The anterior cruciate ligament is one of four primary ligaments around the knee joint. It is an important stabilizer of the knee. The ACL can be injured by trauma or sporting activities. If the ligament is completely torn, it will not heal. Some individuals elect to leave the knee without an anterior cruciate ligament, and some choose ACL reconstruction of the ligament. If the knee has a deficient anterior cruciate ligament, the individual relies on the other three ligaments (as well as the inherent stability of the joint and surrounding muscles) to stabilize the joint. This is not always sufficient, and may lead to recurrent episodes of instability--a sensation that the knee may "give out." For more information on the anterior cruciate ligament:
Understand ACL Injuries
Do I Need ACL Surgery?
- Allows return to high-level athletic activity
- May protect future damage to the knee cartilage
- Offers a near-normal knee
- Surgery is not 100% effective -- some people don't improve
- Many activities can be accomplished without an ACL
- There are complications that may occur
ACL reconstruction surgery should be considered for all individuals who desire a return to sports or activities that require lateral pivoting of the knee, or those who experience recurrent instability of the knee.
Who needs ACL surgery?
- Most people expecting to return to high-level athletic activities in sports such as soccer or basketball
- Individuals who experience recurrent episodes of knee instability due to anterior cruciate ligament deficiency
- Patients who do not want to attempt conservative therapy
What is an ACL reconstruction?
Although people (including doctors) often refer to the surgery as an "ACL repair," it is better called an "ACL reconstruction." The anterior cruciate ligament, once completely torn, cannot be repaired. The options for ACL reconstruction are:
- Using the central 1/3 of the patellar tendon, the tendon connecting the knee cap (patella) to the shin bone (tibia), to fashion a new ligament. When the graft is 'harvested,' a piece of the bone of the patella and tibia is also taken. Thus the attachments of the tendon to the bone are not disturbed. When the graft is placed into the knee, this allows for 'bone to bone healing.' This is felt by many surgeons to be the most secure graft type. The primary disadvantage is knee pain following the surgery; this may persist for years.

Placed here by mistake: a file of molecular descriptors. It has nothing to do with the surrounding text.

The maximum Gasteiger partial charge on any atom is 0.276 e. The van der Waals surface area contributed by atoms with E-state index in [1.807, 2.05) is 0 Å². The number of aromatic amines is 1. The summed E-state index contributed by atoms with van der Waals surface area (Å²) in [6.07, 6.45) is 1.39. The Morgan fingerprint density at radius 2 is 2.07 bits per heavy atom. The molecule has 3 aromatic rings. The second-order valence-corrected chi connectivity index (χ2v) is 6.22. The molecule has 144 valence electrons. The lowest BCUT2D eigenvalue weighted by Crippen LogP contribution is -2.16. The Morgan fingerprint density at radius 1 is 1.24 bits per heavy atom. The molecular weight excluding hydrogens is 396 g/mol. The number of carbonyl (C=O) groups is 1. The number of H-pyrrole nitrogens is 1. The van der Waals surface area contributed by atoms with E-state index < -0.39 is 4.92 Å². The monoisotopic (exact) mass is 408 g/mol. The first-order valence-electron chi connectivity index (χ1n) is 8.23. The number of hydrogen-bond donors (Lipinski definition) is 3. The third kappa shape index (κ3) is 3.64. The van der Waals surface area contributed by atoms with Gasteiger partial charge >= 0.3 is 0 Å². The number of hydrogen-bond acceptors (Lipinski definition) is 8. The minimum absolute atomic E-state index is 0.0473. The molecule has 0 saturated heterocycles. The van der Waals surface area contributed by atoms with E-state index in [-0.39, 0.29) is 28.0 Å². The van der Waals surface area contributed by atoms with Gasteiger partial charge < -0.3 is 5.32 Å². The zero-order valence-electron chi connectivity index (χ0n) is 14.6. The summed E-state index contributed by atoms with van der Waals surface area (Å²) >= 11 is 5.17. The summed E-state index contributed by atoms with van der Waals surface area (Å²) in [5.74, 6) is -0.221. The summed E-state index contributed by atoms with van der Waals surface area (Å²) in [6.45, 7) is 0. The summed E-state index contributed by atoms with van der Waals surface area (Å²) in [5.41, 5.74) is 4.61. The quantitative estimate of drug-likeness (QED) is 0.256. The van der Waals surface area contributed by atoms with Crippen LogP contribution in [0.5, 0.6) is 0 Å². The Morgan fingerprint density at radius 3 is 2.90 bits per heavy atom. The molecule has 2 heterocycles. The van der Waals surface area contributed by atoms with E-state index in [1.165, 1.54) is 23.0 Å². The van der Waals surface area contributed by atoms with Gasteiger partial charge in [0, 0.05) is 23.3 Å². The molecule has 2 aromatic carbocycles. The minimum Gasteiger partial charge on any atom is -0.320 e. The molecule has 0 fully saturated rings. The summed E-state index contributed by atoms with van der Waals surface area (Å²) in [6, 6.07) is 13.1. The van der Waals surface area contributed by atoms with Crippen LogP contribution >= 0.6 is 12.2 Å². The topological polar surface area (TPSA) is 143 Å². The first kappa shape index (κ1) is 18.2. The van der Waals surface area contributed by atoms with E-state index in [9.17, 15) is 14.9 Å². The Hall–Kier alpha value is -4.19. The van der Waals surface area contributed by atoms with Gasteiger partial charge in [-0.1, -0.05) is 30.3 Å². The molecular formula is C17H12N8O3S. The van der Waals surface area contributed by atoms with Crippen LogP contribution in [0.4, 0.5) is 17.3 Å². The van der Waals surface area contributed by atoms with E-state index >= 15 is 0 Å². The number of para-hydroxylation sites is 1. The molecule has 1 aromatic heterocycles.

- Using a portion of the hamstring tendon. The hamstring muscle group (in the back of the thigh) has tendon to spare. Some of the tendon can be harvested to create a graft. The advantage of the hamstring tendon is that there is less disturbance in harvesting the graft, and a much lower incidence of knee pain after surgery. However, many surgeons question the stability of this graft.
- Finally, many patients now opt for donor tissue grafts. These usually use the patellar tendon of a cadaver, similar to using your own as described above. The problem with this is the sterilization process that kills the living cells of the graft. This means the healing time of the graft is longer and less reliable. There is a very small risk of infection, as is the case with any donor tissue. The advantage is that this procedure can be done entirely arthroscopically, and there is much less post-operative pain.